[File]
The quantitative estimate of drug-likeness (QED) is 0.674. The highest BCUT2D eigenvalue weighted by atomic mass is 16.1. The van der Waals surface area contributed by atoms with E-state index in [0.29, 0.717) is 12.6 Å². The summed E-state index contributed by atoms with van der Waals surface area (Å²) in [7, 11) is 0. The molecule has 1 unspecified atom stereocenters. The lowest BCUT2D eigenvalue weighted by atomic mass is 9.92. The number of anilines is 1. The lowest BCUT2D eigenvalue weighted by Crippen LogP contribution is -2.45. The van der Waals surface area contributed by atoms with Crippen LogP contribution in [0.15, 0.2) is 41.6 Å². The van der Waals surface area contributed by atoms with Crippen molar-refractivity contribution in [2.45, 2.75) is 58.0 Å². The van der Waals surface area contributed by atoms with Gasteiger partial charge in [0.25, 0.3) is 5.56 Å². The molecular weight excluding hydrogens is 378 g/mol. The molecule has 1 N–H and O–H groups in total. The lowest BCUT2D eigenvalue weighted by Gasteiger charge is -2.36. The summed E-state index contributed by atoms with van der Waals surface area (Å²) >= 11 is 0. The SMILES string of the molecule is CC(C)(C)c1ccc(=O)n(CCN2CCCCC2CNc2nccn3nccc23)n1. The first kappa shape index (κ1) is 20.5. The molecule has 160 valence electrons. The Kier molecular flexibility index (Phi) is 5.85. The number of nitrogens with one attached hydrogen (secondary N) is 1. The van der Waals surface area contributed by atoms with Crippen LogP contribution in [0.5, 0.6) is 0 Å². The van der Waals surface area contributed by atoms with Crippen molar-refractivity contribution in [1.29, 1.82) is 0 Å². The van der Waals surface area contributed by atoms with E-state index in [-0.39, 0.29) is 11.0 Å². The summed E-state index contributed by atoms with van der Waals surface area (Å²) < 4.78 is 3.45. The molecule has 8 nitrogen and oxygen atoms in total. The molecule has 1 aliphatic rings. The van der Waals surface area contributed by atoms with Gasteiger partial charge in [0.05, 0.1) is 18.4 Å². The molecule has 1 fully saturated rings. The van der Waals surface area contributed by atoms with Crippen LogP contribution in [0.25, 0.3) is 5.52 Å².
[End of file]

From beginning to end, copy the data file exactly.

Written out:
The quantitative estimate of drug-likeness (QED) is 0.674. The highest BCUT2D eigenvalue weighted by atomic mass is 16.1. The van der Waals surface area contributed by atoms with E-state index in [0.29, 0.717) is 12.6 Å². The summed E-state index contributed by atoms with van der Waals surface area (Å²) in [7, 11) is 0. The molecule has 1 unspecified atom stereocenters. The lowest BCUT2D eigenvalue weighted by atomic mass is 9.92. The number of anilines is 1. The lowest BCUT2D eigenvalue weighted by Crippen LogP contribution is -2.45. The van der Waals surface area contributed by atoms with Crippen LogP contribution in [0.15, 0.2) is 41.6 Å². The van der Waals surface area contributed by atoms with Crippen molar-refractivity contribution in [2.45, 2.75) is 58.0 Å². The van der Waals surface area contributed by atoms with Gasteiger partial charge in [0.25, 0.3) is 5.56 Å². The molecular weight excluding hydrogens is 378 g/mol. The molecule has 1 N–H and O–H groups in total. The lowest BCUT2D eigenvalue weighted by Gasteiger charge is -2.36. The summed E-state index contributed by atoms with van der Waals surface area (Å²) >= 11 is 0. The SMILES string of the molecule is CC(C)(C)c1ccc(=O)n(CCN2CCCCC2CNc2nccn3nccc23)n1. The first kappa shape index (κ1) is 20.5. The molecule has 160 valence electrons. The Kier molecular flexibility index (Phi) is 5.85. The number of nitrogens with one attached hydrogen (secondary N) is 1. The van der Waals surface area contributed by atoms with Crippen LogP contribution in [0.5, 0.6) is 0 Å². The van der Waals surface area contributed by atoms with Crippen molar-refractivity contribution in [1.29, 1.82) is 0 Å². The van der Waals surface area contributed by atoms with E-state index in [-0.39, 0.29) is 11.0 Å². The summed E-state index contributed by atoms with van der Waals surface area (Å²) < 4.78 is 3.45. The molecule has 8 nitrogen and oxygen atoms in total. The molecule has 1 aliphatic rings. The van der Waals surface area contributed by atoms with Gasteiger partial charge in [0.05, 0.1) is 18.4 Å². The molecule has 1 fully saturated rings. The van der Waals surface area contributed by atoms with Crippen LogP contribution in [0.25, 0.3) is 5.52 Å².